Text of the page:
This past May I was visiting friends and relatives in the Washington DC area. I got to spend a couple of days out in Loudoun County, Virginia, to the north and west out along the Potomac River. I used to own a home out in those parts in a little hamlet two wrong turns off the dirt road. After growing up in Florida and always living near the ocean, suddenly I was inland and living on the first ridge of the Blue Ridge Mountains. I also managed to set up house in a country without a public swimming pool. After I-can’t-remember-how-many years of swimming, I suddenly needed a new sport.
Turns out I was living in one of the great bicycling places in Virginia. The terrain was all rolling hills, beautiful landscapes, horse farms, and almost no traffic. And I lived at the crossroads of countless different ways to ride. I could head back east where is was a little less rolling and just crank out miles. I could head west to Mt. Weather and spend the day climbing and descending. If I went north I was passing through Revolutionary War settlements and some amazing horse country. If I went south it was again rolling hills, steep climbs, and lots of horse farms owned by Hollywood actors, B&Bs for the Washington DC crowd to spend the weekends “in the country,” and lots of Civil War battlefields.
All of this connected by roadways, byways, back roads, country lanes, and throughways across some of the most amazing of God’s green acres… I don’t think there was one bit of road planning involved. I always suspected they just paved over the cattle paths, followed property lines, and from time-to-time were just simply random. I swear that the Taylorstown Road did not have one stretch of straight on the whole thing. If you wanted to go riding out where I lived you needed a county road map.
I bought a map, studied it, and in time began to color code it. The black roads were steep climbs and daredevil descents. The green roads were east rolling hills. The yellow highlights were in between. Some of the roads were marked with big red dots. That meant you were likely to be chased by a dog – so either avoid the road or be prepared to sprint. Soon enough I had explored the entire county and had maybe 25-30 different routes ranging from 30 to 100 miles in length – and knew the way by heart and memory.
Lots of people came out from Washington DC and the Northern Virginia suburbs to ride. My county was an easy place to lose your way. You came across people with maps, standing in a group, pointing in different directions, and someone plaintively lamenting, “I told you we should have…”; should have stopped for directions, taken the last turn, or any manner of “I told you so” commentary. Often they had not brought enough water, overestimated their fitness, and had already ridden too far. Moods had turned sour, backs and bums were sore, and they knew if would be a long, silent slog back to the car. They weren’t prepared for the journey; but the real problems was that they the missed the sights along the way.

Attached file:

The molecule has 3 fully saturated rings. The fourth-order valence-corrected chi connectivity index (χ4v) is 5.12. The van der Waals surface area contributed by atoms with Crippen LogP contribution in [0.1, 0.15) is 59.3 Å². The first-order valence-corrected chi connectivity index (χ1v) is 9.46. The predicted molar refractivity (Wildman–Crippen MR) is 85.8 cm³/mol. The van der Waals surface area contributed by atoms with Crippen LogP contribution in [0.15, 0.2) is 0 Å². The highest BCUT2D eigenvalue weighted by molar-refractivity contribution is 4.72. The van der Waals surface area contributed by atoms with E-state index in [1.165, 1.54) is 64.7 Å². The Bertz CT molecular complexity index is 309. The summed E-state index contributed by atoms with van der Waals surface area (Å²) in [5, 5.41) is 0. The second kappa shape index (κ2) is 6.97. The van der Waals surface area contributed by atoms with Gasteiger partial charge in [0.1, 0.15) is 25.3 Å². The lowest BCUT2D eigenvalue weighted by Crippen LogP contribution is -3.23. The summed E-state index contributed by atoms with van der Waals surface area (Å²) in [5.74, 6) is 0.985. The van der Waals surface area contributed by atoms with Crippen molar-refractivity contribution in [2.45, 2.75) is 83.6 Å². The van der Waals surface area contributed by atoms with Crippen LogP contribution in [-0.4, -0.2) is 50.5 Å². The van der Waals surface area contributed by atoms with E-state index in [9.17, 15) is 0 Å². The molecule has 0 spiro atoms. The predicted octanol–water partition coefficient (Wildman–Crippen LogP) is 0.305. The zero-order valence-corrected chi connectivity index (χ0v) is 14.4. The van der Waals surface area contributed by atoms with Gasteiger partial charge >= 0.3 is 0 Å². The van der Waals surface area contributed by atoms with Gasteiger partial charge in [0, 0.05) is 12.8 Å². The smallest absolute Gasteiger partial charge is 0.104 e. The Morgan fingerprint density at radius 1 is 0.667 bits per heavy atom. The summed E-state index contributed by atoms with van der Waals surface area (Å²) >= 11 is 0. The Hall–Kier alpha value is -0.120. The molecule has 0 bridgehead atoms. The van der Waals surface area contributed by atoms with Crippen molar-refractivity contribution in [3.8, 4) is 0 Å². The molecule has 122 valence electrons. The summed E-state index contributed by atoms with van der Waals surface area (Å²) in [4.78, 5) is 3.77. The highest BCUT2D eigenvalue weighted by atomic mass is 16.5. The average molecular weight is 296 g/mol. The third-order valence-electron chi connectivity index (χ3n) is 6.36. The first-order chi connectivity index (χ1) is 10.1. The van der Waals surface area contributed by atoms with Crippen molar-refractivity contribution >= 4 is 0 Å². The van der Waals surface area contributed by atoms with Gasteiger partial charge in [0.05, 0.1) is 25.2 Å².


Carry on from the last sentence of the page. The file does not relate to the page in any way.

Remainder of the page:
Knowing the way is what opens you up to seeing all the surprises along the way. It is like the Taylorstown Road ride. The path ain’t straight, the valleys are definitely not filled, and not one hill on the road is made low – if you don’t know the way. But if you have mapped it out and know the road, the familiar turns and climbs free one to pay attention to what is along the way. Instead of being glued to the handlebars and road, you can take in wonder of the Firestone Ranch, the Christmas decorations in Waterford, and the huge Australian pine dressed out against the early morning sun in all its holiday finery. All the while you are effortlessly shifting into the right gear, taking the best line through the turns, and hitting the climbs with an optimal cadence. The way is almost straight, the hills not so tall, and the rough ways are made smooth.
When I recently visited, a friend and I traveled the Taylorstown loop by car. I remembered every turn, every hill, and every climb some 20 years later. I remembered the spot that had earned a red dot on my map. I instinctively wanted my friend to accelerate past that house. They are all the living memory of a way well trod. I haven’t seen my county road map in years, but I still know the way – and there is newness each time I travel that road.
For me, the Taylorstown loop is a metaphor for Advent. You have to intentionally choose to go there – not once, just passing through, but to return each season. Each time you need to mark the map in black, green, and yellow, with the red dots to mark the rough spots. All these marks are the memories of Advents past and are what helps you to be able to see the wonders along the way each new Advent. An Advent marked by the sounds waves lapping on Madeira Beach. An Advent spent on Mfangano Island in Lake Victoria, many Advents at sea submerged on patrol, the last Advent when our family gathered before my father died, the Advents of my youth when each day we opened the windows on the Advent calendar – all memories and marks on the road map of one life. Each one preparing me for the next one. The way becoming almost straight, the hills not so tall, and the rough ways made a bit more smooth – and there are new wonders along the way.
What do you remember about last Advent? What are your Advent memories? Are you prepared for this journey along the way? Is the way become part of heart and memory?
For it is now the 2nd millennium of the reign of Christ the King, when Francis was Pope, Robert was bishop, and the people gathered at Sacred Heart. Again the voice cries out: “Prepare the way of the Lord” – as it did last year; as it will again.
What will you remember about this Advent? How are you preparing the way of the Lord for this year and the years to come?